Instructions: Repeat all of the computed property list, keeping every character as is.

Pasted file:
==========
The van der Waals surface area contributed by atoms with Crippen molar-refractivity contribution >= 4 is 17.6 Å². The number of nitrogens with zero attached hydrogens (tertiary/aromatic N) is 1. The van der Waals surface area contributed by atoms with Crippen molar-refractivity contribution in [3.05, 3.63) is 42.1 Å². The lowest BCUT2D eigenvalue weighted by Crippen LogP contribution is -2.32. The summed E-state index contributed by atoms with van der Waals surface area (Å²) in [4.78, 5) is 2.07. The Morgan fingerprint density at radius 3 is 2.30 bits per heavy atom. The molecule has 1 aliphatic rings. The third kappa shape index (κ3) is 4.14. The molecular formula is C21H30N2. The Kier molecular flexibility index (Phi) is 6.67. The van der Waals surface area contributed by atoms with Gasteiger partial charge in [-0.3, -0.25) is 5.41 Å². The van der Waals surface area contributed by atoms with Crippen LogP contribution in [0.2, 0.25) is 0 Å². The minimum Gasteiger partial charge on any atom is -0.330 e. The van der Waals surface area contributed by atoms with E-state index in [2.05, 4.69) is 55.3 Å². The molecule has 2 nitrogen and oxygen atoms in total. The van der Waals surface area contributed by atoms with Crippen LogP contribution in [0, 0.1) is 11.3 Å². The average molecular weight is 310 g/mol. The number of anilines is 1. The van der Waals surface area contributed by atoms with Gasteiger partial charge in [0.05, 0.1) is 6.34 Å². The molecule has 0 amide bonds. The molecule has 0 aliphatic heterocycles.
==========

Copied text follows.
The van der Waals surface area contributed by atoms with Crippen molar-refractivity contribution >= 4 is 17.6 Å². The number of nitrogens with zero attached hydrogens (tertiary/aromatic N) is 1. The van der Waals surface area contributed by atoms with Crippen molar-refractivity contribution in [3.05, 3.63) is 42.1 Å². The lowest BCUT2D eigenvalue weighted by Crippen LogP contribution is -2.32. The summed E-state index contributed by atoms with van der Waals surface area (Å²) in [4.78, 5) is 2.07. The Morgan fingerprint density at radius 3 is 2.30 bits per heavy atom. The molecule has 1 aliphatic rings. The third kappa shape index (κ3) is 4.14. The molecular formula is C21H30N2. The Kier molecular flexibility index (Phi) is 6.67. The van der Waals surface area contributed by atoms with Gasteiger partial charge in [-0.3, -0.25) is 5.41 Å². The van der Waals surface area contributed by atoms with Crippen LogP contribution in [0.2, 0.25) is 0 Å². The minimum Gasteiger partial charge on any atom is -0.330 e. The van der Waals surface area contributed by atoms with E-state index in [2.05, 4.69) is 55.3 Å². The molecule has 2 nitrogen and oxygen atoms in total. The van der Waals surface area contributed by atoms with Crippen LogP contribution in [0, 0.1) is 11.3 Å². The average molecular weight is 310 g/mol. The number of anilines is 1. The van der Waals surface area contributed by atoms with Gasteiger partial charge in [0.05, 0.1) is 6.34 Å². The molecule has 0 amide bonds. The molecule has 0 aliphatic heterocycles.